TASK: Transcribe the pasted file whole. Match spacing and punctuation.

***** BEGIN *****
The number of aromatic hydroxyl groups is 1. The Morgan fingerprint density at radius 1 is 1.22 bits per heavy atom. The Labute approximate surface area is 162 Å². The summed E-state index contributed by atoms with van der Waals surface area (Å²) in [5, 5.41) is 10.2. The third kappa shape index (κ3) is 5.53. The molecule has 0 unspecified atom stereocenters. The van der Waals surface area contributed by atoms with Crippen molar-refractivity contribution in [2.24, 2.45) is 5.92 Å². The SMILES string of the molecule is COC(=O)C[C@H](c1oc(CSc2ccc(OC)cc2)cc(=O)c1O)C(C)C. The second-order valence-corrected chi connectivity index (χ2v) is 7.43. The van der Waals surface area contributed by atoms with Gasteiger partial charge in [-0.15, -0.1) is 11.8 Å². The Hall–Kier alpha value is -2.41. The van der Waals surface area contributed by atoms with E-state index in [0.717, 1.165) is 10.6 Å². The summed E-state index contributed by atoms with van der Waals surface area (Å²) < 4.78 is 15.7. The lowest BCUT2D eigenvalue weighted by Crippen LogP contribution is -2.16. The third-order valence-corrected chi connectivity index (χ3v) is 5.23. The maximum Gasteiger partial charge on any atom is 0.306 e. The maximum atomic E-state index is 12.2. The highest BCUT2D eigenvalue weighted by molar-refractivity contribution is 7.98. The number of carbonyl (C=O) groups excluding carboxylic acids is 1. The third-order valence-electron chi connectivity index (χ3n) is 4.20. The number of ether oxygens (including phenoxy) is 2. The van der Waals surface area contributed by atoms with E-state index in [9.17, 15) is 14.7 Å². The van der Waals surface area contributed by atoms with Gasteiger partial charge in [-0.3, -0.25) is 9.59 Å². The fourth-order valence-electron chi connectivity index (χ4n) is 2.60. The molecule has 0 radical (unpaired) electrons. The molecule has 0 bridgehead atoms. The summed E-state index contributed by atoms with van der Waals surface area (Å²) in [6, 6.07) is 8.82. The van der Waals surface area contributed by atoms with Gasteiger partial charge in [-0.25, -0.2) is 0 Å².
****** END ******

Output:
The number of aromatic hydroxyl groups is 1. The Morgan fingerprint density at radius 1 is 1.22 bits per heavy atom. The Labute approximate surface area is 162 Å². The summed E-state index contributed by atoms with van der Waals surface area (Å²) in [5, 5.41) is 10.2. The third kappa shape index (κ3) is 5.53. The molecule has 0 unspecified atom stereocenters. The van der Waals surface area contributed by atoms with Crippen molar-refractivity contribution in [2.24, 2.45) is 5.92 Å². The SMILES string of the molecule is COC(=O)C[C@H](c1oc(CSc2ccc(OC)cc2)cc(=O)c1O)C(C)C. The second-order valence-corrected chi connectivity index (χ2v) is 7.43. The van der Waals surface area contributed by atoms with Gasteiger partial charge in [-0.15, -0.1) is 11.8 Å². The Hall–Kier alpha value is -2.41. The van der Waals surface area contributed by atoms with E-state index in [0.717, 1.165) is 10.6 Å². The summed E-state index contributed by atoms with van der Waals surface area (Å²) < 4.78 is 15.7. The lowest BCUT2D eigenvalue weighted by Crippen LogP contribution is -2.16. The third-order valence-corrected chi connectivity index (χ3v) is 5.23. The maximum Gasteiger partial charge on any atom is 0.306 e. The maximum atomic E-state index is 12.2. The highest BCUT2D eigenvalue weighted by molar-refractivity contribution is 7.98. The number of carbonyl (C=O) groups excluding carboxylic acids is 1. The third-order valence-electron chi connectivity index (χ3n) is 4.20. The number of ether oxygens (including phenoxy) is 2. The van der Waals surface area contributed by atoms with E-state index in [9.17, 15) is 14.7 Å². The van der Waals surface area contributed by atoms with Gasteiger partial charge in [-0.3, -0.25) is 9.59 Å². The fourth-order valence-electron chi connectivity index (χ4n) is 2.60. The molecule has 0 radical (unpaired) electrons. The molecule has 0 bridgehead atoms. The summed E-state index contributed by atoms with van der Waals surface area (Å²) in [6, 6.07) is 8.82. The van der Waals surface area contributed by atoms with Gasteiger partial charge in [-0.25, -0.2) is 0 Å².